Then, as I hope you will all do, I will take some time to enjoy the summer and time with my family and friends. My everyday routines will help keep me in sync until I head back, in the fall, in order to continue moving forward with my speaking engagements as I continue down this road.

Posted 129 weeks ago
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Posted 136 weeks ago

Making Scents of Being Back in Bermuda

I have always believed that a person has to be able to breathe in the essence of Bermuda to know you are here. On this trip I have come to learn that it does not have to be true.

I lost my sense of smell as a result of my TBI. During my first time back to Bermuda, 18 months after the accident, I grieved the loss of not being able to take in those memorable aromas that always greeted me when I landed in Bermuda, a combination of the perfume of its flowers, salty sea air, and the musty, earthy scent created by the humidity. Those wonderful smells were always my signal that I was back in Bermuda, my home away from home.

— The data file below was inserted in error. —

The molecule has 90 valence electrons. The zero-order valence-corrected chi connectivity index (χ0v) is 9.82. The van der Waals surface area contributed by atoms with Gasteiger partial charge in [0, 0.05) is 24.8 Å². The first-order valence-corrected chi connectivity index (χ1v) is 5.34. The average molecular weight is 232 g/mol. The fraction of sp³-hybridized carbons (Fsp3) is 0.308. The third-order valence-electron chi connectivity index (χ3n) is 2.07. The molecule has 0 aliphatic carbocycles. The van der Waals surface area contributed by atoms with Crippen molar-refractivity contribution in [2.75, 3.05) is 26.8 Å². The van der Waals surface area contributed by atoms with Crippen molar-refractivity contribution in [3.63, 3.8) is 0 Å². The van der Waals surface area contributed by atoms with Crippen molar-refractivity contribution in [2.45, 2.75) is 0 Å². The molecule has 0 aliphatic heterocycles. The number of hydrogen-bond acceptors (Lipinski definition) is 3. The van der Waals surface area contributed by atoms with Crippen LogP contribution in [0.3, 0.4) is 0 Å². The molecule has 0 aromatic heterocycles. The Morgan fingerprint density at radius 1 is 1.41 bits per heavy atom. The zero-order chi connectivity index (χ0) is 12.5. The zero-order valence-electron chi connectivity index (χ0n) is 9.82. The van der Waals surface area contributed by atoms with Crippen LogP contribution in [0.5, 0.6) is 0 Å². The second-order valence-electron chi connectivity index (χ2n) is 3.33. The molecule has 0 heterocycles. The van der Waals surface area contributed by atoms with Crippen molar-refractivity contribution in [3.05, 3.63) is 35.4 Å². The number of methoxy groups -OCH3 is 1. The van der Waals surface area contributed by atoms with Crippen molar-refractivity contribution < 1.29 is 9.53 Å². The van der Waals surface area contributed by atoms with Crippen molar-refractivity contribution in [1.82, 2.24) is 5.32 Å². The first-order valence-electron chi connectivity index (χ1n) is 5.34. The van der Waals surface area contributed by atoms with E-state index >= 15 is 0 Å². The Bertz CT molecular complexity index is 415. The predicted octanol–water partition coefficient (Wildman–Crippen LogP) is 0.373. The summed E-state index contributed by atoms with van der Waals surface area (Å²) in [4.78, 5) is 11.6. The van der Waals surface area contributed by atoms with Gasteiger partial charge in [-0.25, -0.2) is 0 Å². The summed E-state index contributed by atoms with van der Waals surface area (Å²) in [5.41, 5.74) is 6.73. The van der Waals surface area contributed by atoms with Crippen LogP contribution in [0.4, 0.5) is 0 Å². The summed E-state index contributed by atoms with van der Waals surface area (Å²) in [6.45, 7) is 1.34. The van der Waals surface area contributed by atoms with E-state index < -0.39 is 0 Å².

Last week my husband and I flew to Bermuda to celebrate our 10th Wedding Anniversary, my second visit back since the accident. As we disembarked the plane, not having a sense of smell quickly reminded me a hole had been left where smell once played an important function in my life. I am no longer able to grasp how to pull whatever remnants, from memory, of a once strong and viable olfactory explosion that always seemed to welcome me back to the island.

That was until the second morning of our holiday. I was sitting, alone, out on the balcony of our room when I began to feel, see and hear other elemental essences of Bermuda as they enveloped me. They came in the form of feeling the breeze on my skin, my face being washed over by the warmth of the sun shining down, watching twitter-pated sparrows settle on the railing looking for bread crumbs, and listening to the unforgettable calls of the kiskadee’s . These were all things that existed on each of my previous Bermuda visits but which I somehow took for granted. Excitedly, I am now experiencing them in a new and welcomed way.